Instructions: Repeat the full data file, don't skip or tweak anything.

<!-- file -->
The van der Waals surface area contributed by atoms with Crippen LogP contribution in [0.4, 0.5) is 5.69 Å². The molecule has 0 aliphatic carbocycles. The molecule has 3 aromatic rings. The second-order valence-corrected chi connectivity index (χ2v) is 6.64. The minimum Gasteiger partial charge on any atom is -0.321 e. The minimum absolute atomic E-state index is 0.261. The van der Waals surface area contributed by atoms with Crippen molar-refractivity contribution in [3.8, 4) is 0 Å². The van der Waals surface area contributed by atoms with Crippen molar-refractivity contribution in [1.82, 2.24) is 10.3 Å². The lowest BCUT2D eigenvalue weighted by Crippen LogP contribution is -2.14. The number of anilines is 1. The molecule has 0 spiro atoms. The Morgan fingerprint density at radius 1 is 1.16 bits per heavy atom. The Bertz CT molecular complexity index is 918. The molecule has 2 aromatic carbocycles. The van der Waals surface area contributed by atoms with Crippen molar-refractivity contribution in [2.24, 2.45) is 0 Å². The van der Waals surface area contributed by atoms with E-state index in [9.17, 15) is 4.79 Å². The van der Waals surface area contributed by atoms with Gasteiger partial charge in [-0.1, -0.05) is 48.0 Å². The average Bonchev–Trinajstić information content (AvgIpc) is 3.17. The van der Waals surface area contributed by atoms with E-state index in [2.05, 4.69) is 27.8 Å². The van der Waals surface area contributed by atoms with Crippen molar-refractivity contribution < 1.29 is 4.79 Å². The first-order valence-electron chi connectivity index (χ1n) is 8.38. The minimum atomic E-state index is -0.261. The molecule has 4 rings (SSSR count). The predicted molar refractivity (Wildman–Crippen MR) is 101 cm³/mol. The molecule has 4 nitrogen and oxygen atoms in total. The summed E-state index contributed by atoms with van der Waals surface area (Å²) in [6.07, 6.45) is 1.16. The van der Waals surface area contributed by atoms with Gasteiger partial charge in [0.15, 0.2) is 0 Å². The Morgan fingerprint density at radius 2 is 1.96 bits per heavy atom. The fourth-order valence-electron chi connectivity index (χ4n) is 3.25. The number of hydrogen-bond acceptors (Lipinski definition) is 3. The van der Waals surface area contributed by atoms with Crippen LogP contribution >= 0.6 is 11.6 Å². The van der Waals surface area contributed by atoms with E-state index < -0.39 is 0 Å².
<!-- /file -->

The van der Waals surface area contributed by atoms with Crippen LogP contribution in [0.4, 0.5) is 5.69 Å². The molecule has 0 aliphatic carbocycles. The molecule has 3 aromatic rings. The second-order valence-corrected chi connectivity index (χ2v) is 6.64. The minimum Gasteiger partial charge on any atom is -0.321 e. The minimum absolute atomic E-state index is 0.261. The van der Waals surface area contributed by atoms with Crippen molar-refractivity contribution in [3.8, 4) is 0 Å². The van der Waals surface area contributed by atoms with Crippen molar-refractivity contribution in [1.82, 2.24) is 10.3 Å². The lowest BCUT2D eigenvalue weighted by Crippen LogP contribution is -2.14. The number of anilines is 1. The molecule has 0 spiro atoms. The Morgan fingerprint density at radius 1 is 1.16 bits per heavy atom. The Bertz CT molecular complexity index is 918. The molecule has 2 aromatic carbocycles. The van der Waals surface area contributed by atoms with Crippen molar-refractivity contribution in [2.24, 2.45) is 0 Å². The van der Waals surface area contributed by atoms with E-state index in [9.17, 15) is 4.79 Å². The van der Waals surface area contributed by atoms with Gasteiger partial charge in [-0.1, -0.05) is 48.0 Å². The average Bonchev–Trinajstić information content (AvgIpc) is 3.17. The van der Waals surface area contributed by atoms with E-state index in [2.05, 4.69) is 27.8 Å². The van der Waals surface area contributed by atoms with Crippen molar-refractivity contribution < 1.29 is 4.79 Å². The first-order valence-electron chi connectivity index (χ1n) is 8.38. The minimum atomic E-state index is -0.261. The molecule has 4 rings (SSSR count). The predicted molar refractivity (Wildman–Crippen MR) is 101 cm³/mol. The molecule has 4 nitrogen and oxygen atoms in total. The summed E-state index contributed by atoms with van der Waals surface area (Å²) in [6.07, 6.45) is 1.16. The van der Waals surface area contributed by atoms with Gasteiger partial charge in [0.15, 0.2) is 0 Å². The Morgan fingerprint density at radius 2 is 1.96 bits per heavy atom. The fourth-order valence-electron chi connectivity index (χ4n) is 3.25. The number of hydrogen-bond acceptors (Lipinski definition) is 3. The van der Waals surface area contributed by atoms with Crippen LogP contribution >= 0.6 is 11.6 Å². The van der Waals surface area contributed by atoms with E-state index < -0.39 is 0 Å².